The Occupy Wall Street protests that began in New York are going global, but just how global was not evident until this bit of pro-OWS graffiti showed up in Libya. These two heavily armed freedom fighters seem to have associated their own movement, a revolution that ousted four-decade dictator Muammar Qaddafi, with the one that is attempting to fight corporate greed and big bank malfeasance. The men pictured are currently occupying Qaddafi's hometown of Sirte.
There are two interesting things about this photo. The first is that the global movement for popular mobilization against perceived injustice and minority rule (Qaddafi's family was big, but those Libyans outside of it probably make up slightly more than 99 percent), the most recent wave of which began in North Africa before helping to inspire anti-austerity protests in Europe and now the Occupy Wall Street movement in the U.S., appears to have circled the globe and returned to the place where it began. Libyans, of course, are affected by what happens on Wall Street -- the entire world rises or falls with the global financial markets that Wall Street's institutions help to drive. But the fact that North Africans could be inspired by Americans who could be inspired by North Africans suggests that, as popular movements rise in power and prominence, the national boundaries and governments that once defined world order are declining in importance.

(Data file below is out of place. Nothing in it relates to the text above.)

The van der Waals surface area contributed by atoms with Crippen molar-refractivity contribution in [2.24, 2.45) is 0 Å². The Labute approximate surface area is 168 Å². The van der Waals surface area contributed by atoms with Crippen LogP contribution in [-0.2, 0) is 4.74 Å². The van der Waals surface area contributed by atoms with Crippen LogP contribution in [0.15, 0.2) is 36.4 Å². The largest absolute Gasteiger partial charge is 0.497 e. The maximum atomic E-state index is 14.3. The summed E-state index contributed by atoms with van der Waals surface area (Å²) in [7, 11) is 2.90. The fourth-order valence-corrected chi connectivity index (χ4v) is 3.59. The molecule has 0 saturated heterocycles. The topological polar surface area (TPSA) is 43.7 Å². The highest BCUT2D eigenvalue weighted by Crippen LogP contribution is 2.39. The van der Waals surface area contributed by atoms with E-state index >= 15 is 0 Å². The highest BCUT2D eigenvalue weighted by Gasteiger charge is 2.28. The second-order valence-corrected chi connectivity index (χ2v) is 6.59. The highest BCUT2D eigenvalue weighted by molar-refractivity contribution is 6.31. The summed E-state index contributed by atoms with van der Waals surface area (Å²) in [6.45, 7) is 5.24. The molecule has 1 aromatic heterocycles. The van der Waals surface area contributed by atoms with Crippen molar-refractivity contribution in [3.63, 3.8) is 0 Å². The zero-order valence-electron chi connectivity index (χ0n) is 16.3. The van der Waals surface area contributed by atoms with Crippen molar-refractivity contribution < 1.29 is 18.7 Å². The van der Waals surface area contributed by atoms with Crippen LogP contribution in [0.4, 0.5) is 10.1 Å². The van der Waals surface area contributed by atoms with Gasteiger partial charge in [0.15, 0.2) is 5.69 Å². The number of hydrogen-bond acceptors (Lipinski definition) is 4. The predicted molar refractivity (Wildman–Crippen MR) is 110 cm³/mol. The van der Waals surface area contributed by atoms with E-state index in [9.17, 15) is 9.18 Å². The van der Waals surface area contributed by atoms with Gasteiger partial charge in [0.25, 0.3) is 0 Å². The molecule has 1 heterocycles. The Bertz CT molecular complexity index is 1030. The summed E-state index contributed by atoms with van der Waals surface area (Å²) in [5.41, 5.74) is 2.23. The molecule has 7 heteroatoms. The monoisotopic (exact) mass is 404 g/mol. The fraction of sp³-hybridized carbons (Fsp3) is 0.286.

The second thing that this photo demonstrates is that, as many Middle East analysts have long suspected, Libya's revolutionaries have a touch of the hipster to them. The emergence of the Libyan Hipster-Rebel has been well documented in photos, most recently in a much-circulated shot of a fatigue-wearing rebel fighter strumming the guitar and singing in the middle of a heated battle in downtown Sirte.
Whatever the lessons of Occupy Wall Street's apparent spread to revolutionary Libya, it will be interesting to see whether the movement continues to grow there. Who knows -- maybe we will soon see citizen video of Libyans chanting quotes from Conor Friedersdorf articles.